|Minister of Defense|
1961 – ?
|Born||January 19, 1921|
|Died||May 27, 1969 (aged 48)|
|Occupation||Dancer, musician, writer, playwright, composer and politician|
Fodéba Keïta (January 19, 1921 in Siguiri – May 27, 1969 at Camp Boiro) was a Guinean dancer, musician, writer, playwright, composer and politician. Founder of the first professional African theatrical troupe, Theatre Africain, he also arranged Liberté, the national anthem of Guinea.
During his law studies in Paris in 1948, he founded the band Sud Jazz. Beginning in the late 1940s, he founded Théâtre Africain (later Les Ballets Africains), a successful ballet group which toured Africa for six years and later became the national dance company of Guinea; then president of Senegal Léopold Sédar Senghor held it in high esteem. With Kanté Facély and Les Ballets Africains, he became instrumental in showcasing previously unknown Mandé performance traditions to other continents as well.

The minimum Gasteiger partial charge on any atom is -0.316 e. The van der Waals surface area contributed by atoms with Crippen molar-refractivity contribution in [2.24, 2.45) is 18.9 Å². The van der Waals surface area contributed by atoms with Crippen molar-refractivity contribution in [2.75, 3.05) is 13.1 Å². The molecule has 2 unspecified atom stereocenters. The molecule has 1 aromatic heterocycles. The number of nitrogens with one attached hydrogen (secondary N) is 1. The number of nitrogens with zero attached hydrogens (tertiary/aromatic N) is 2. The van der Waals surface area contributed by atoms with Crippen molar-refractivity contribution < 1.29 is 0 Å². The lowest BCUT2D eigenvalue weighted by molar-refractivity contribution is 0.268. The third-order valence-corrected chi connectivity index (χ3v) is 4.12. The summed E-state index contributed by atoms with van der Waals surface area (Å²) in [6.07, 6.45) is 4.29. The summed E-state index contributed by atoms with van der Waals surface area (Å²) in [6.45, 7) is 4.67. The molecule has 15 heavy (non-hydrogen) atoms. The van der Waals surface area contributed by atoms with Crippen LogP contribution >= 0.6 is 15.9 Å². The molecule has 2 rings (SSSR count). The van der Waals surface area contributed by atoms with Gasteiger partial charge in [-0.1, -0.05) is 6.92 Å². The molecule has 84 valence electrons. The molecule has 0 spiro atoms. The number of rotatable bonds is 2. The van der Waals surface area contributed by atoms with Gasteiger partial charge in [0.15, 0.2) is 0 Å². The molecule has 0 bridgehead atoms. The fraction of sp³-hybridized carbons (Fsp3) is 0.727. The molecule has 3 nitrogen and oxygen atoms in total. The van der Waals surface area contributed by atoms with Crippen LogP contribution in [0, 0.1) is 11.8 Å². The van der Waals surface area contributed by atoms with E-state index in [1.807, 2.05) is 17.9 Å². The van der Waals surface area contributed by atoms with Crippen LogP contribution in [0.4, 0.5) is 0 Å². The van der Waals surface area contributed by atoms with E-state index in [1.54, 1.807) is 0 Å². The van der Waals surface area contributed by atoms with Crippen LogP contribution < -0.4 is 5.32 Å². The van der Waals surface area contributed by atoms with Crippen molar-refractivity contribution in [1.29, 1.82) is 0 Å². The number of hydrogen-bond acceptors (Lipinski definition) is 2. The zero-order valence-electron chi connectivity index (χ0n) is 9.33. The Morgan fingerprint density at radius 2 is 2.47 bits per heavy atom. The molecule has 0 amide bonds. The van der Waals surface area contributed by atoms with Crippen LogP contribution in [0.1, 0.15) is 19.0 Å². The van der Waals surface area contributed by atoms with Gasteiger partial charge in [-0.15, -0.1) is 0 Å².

After returning to Guinea, he published the poetry collection Poèmes africains (1950), the novel Le Maître d'école (1952), and in 1957, Keïta wrote and staged the narrative poem Aube africaine ("African Dawn") as a theatre-ballet based on the shooting by French troops of protesting Africans who had served in the French army during World War II. However, his works were banned in French Africa as he was considered radical and anticolonial.
Politically active in the African Democratic Rally, Keïta worked closely with Guinea's first president Sékou Touré from 1956, and in 1957 was elected to the Territorial Assembly. In 1961, Keïta was appointed minister for defense and security. He uncovered alleged plots against Sékou Touré, but was imprisoned in the infamous Camp Boiro, a prison he himself helped construct, for alleged complicity in the February 1969 Labé Plot, and was subjected to torture ("diète noire" – complete food and fluid withdrawal).
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